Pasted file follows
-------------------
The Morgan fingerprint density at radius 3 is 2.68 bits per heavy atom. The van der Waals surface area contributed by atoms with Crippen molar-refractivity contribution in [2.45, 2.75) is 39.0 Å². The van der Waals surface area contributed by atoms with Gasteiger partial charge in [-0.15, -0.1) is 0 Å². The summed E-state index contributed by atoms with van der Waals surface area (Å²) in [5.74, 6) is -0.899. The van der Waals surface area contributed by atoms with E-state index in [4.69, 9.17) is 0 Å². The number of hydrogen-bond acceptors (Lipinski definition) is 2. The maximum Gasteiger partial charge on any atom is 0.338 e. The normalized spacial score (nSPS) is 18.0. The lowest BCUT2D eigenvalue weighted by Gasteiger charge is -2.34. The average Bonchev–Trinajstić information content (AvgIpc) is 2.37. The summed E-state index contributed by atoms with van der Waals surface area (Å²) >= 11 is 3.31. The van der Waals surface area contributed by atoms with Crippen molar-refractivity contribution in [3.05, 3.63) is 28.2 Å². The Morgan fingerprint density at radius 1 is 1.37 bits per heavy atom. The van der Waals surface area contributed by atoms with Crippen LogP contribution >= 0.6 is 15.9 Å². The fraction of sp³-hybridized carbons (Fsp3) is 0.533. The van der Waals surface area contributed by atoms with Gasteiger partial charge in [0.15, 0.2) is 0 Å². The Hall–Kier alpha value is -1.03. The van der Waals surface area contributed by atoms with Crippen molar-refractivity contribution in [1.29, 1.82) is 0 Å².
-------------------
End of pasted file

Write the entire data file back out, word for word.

The Morgan fingerprint density at radius 3 is 2.68 bits per heavy atom. The van der Waals surface area contributed by atoms with Crippen molar-refractivity contribution in [2.45, 2.75) is 39.0 Å². The van der Waals surface area contributed by atoms with Gasteiger partial charge in [-0.15, -0.1) is 0 Å². The summed E-state index contributed by atoms with van der Waals surface area (Å²) in [5.74, 6) is -0.899. The van der Waals surface area contributed by atoms with E-state index in [4.69, 9.17) is 0 Å². The number of hydrogen-bond acceptors (Lipinski definition) is 2. The maximum Gasteiger partial charge on any atom is 0.338 e. The normalized spacial score (nSPS) is 18.0. The lowest BCUT2D eigenvalue weighted by Gasteiger charge is -2.34. The average Bonchev–Trinajstić information content (AvgIpc) is 2.37. The summed E-state index contributed by atoms with van der Waals surface area (Å²) >= 11 is 3.31. The van der Waals surface area contributed by atoms with Crippen molar-refractivity contribution in [3.05, 3.63) is 28.2 Å². The Morgan fingerprint density at radius 1 is 1.37 bits per heavy atom. The van der Waals surface area contributed by atoms with Crippen LogP contribution >= 0.6 is 15.9 Å². The fraction of sp³-hybridized carbons (Fsp3) is 0.533. The van der Waals surface area contributed by atoms with Gasteiger partial charge in [0.15, 0.2) is 0 Å². The Hall–Kier alpha value is -1.03. The van der Waals surface area contributed by atoms with Crippen molar-refractivity contribution in [1.29, 1.82) is 0 Å².